Her head shook in disgust. Dan Rickman was Lain’s third husband. Despite being an admirable father figure, I doubt she ever intended on keeping Dan. At least not long.

I admit I was complacent in that fact.

“Lain? So what did the detective say?”

“That man came in so smug and sure of himself.” She waved her her hands dramatically, Tears flowed a bit more, from anger more than anything. “Probably thought he could eat from both ends of the table. Gorge himself. Get fat. Fatter, if possible. So he told me what he was, that Dan paid him to find some dirt and that he had taken photos of me. The compromising kind, of course. And for a price, I think he suggested $20,000 or some silly amount like that, I could buy the photos. His silence. After all, it would be bad if those ended up in Dan’s hands or even, heaven forbid, got leaked to the press. Social standing being what it is. He said it would be scandalous. Scandalous?”

I didn’t need to ask who was in the photos with her. Our affair started a few months after the marriage. Lain had voracious appetites that you just didn’t turn down.

“And he showed you the photos?” I asked.

“Just one. He said it was mine. On the house. Gratis. It was all I needed to see.”

Her voice cracked and her eyes began to water again.

“One was enough. Told the whole story.”

She opened her bag and pulled out the photo. She slid it across my desk.

“He was shocked when I told him to go to Hell. That he’d never see a dime from me and that my husband could have his divorce. You know until you, Jack, I hadn’t loved anyone, really, since Wes. When he died, I went cold. ‘Number Two’ thought I was absolutely frigid. But you?”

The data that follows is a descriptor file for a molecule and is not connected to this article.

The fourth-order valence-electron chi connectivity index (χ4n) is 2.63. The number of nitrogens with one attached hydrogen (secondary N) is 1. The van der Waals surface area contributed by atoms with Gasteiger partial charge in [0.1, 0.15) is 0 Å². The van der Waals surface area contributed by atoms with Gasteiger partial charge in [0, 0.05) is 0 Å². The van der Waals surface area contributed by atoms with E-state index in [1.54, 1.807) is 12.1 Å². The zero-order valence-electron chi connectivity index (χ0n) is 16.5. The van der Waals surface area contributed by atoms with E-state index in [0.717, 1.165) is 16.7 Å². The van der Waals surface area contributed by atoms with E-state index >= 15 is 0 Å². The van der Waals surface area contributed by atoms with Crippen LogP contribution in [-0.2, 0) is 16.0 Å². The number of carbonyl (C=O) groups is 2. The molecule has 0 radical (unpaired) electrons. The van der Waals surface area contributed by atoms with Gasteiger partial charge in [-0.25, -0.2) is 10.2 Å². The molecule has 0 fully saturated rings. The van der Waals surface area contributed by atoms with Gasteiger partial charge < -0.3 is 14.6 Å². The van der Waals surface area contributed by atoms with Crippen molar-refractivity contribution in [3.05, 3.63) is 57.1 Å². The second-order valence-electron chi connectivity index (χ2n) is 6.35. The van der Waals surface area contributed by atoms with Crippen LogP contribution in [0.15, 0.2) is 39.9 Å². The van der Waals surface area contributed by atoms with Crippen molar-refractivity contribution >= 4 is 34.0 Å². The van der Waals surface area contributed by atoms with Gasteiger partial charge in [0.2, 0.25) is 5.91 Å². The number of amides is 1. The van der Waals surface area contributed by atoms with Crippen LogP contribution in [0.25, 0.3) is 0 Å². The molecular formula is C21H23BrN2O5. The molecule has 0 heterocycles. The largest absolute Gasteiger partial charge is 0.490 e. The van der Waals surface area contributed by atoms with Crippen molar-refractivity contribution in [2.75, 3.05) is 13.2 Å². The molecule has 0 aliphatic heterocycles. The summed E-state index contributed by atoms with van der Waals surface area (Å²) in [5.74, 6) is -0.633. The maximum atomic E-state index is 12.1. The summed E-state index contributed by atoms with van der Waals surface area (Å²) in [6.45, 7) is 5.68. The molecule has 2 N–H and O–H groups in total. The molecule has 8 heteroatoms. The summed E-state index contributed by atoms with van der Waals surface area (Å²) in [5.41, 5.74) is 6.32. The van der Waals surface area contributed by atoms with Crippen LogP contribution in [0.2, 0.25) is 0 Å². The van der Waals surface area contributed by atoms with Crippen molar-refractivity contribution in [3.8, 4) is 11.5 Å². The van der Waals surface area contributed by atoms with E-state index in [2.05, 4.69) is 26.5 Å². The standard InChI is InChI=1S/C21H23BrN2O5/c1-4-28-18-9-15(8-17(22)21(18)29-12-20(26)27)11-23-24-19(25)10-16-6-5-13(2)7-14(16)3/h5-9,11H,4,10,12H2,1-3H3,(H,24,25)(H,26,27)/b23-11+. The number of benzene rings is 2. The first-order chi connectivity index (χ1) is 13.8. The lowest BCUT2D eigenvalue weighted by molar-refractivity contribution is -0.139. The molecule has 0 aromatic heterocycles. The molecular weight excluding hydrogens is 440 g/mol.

I looked down at the picture. The photo was grainy, but there I was. Me, in all my glory going south side with a curvy brunette that wasn’t Lain.

“Lainie, let me explain.”

I stood and looked up to see Lain had pulled a .22 from her purse.

“You! You I loved. I was going to leave Dan. Let him have a nice sized alimony. Live the rest of my life with you.”

She was shaking. Both hands clasping desperately around the guns grip.

“Honey, where’d you get that gun? You need to put it down.”

My hands were out, palms up. Fruitlessly I waved both trying to calm, Lain, and what? Block the impending bullet?

“I can explain.” I said again.

“Explain? What? How you were sleeping with Celia? My daughter? Celia?”

She laughed hysterically. “I guess I should be flattered that fat son-of-a-bitch mistook my nineteen year old daughter for me. We must practically be twins.”

She sobbed.

“Are we? Practically … Twins?”

The gun lowered. Her mascara tortured eyes lowered. She sobbed. Body shaking, she was ravaged with inner turmoil. Lain looked drained. Weak. Broken.

“Lain.” I said softly. I reached across the desk.

Eyes and gun raised. I didn’t hear the gun. I didn’t feel the bullet. I just fell back against the wall as she mouthed, “I loved you.”

I saw her turn and walk out the door.

My shoulder burned hot. There was a scream. A gun shot. Then another scream.